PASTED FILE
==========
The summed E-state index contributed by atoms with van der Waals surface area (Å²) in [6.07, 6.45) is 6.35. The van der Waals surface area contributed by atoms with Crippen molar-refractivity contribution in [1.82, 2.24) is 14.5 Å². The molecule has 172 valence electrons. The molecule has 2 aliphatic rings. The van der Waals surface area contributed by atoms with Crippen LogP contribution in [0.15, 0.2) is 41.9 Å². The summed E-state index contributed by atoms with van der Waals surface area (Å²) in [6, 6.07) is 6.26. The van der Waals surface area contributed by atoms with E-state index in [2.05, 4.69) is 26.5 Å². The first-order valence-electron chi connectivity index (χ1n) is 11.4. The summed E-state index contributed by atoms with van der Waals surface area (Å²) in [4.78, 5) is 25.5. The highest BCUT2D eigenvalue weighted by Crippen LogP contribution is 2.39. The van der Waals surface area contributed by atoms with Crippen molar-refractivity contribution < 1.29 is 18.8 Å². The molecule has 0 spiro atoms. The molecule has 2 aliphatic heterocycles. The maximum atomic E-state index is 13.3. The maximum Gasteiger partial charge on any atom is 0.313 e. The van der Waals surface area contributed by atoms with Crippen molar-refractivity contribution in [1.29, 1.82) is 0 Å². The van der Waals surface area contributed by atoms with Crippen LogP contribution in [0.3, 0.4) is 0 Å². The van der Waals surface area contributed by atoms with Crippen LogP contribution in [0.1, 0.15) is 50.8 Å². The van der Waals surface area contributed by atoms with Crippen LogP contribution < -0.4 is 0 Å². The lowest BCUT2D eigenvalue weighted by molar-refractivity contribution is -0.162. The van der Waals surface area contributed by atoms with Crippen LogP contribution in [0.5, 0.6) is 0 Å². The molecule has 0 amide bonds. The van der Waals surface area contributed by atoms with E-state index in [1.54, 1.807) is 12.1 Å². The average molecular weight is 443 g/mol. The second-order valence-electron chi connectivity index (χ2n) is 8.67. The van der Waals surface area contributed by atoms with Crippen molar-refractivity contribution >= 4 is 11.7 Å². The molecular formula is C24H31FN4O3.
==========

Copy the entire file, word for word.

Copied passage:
The summed E-state index contributed by atoms with van der Waals surface area (Å²) in [6.07, 6.45) is 6.35. The van der Waals surface area contributed by atoms with Crippen molar-refractivity contribution in [1.82, 2.24) is 14.5 Å². The molecule has 172 valence electrons. The molecule has 2 aliphatic rings. The van der Waals surface area contributed by atoms with Crippen LogP contribution in [0.15, 0.2) is 41.9 Å². The summed E-state index contributed by atoms with van der Waals surface area (Å²) in [6, 6.07) is 6.26. The van der Waals surface area contributed by atoms with E-state index in [2.05, 4.69) is 26.5 Å². The first-order valence-electron chi connectivity index (χ1n) is 11.4. The summed E-state index contributed by atoms with van der Waals surface area (Å²) in [4.78, 5) is 25.5. The highest BCUT2D eigenvalue weighted by Crippen LogP contribution is 2.39. The van der Waals surface area contributed by atoms with Crippen molar-refractivity contribution < 1.29 is 18.8 Å². The molecule has 0 spiro atoms. The molecule has 2 aliphatic heterocycles. The maximum atomic E-state index is 13.3. The maximum Gasteiger partial charge on any atom is 0.313 e. The van der Waals surface area contributed by atoms with Crippen molar-refractivity contribution in [1.29, 1.82) is 0 Å². The van der Waals surface area contributed by atoms with Crippen LogP contribution in [0.3, 0.4) is 0 Å². The van der Waals surface area contributed by atoms with Crippen LogP contribution in [0.1, 0.15) is 50.8 Å². The van der Waals surface area contributed by atoms with Crippen LogP contribution < -0.4 is 0 Å². The lowest BCUT2D eigenvalue weighted by molar-refractivity contribution is -0.162. The van der Waals surface area contributed by atoms with Crippen LogP contribution in [0.5, 0.6) is 0 Å². The molecule has 0 amide bonds. The van der Waals surface area contributed by atoms with E-state index in [1.54, 1.807) is 12.1 Å². The average molecular weight is 443 g/mol. The second-order valence-electron chi connectivity index (χ2n) is 8.67. The van der Waals surface area contributed by atoms with Crippen molar-refractivity contribution >= 4 is 11.7 Å². The molecular formula is C24H31FN4O3.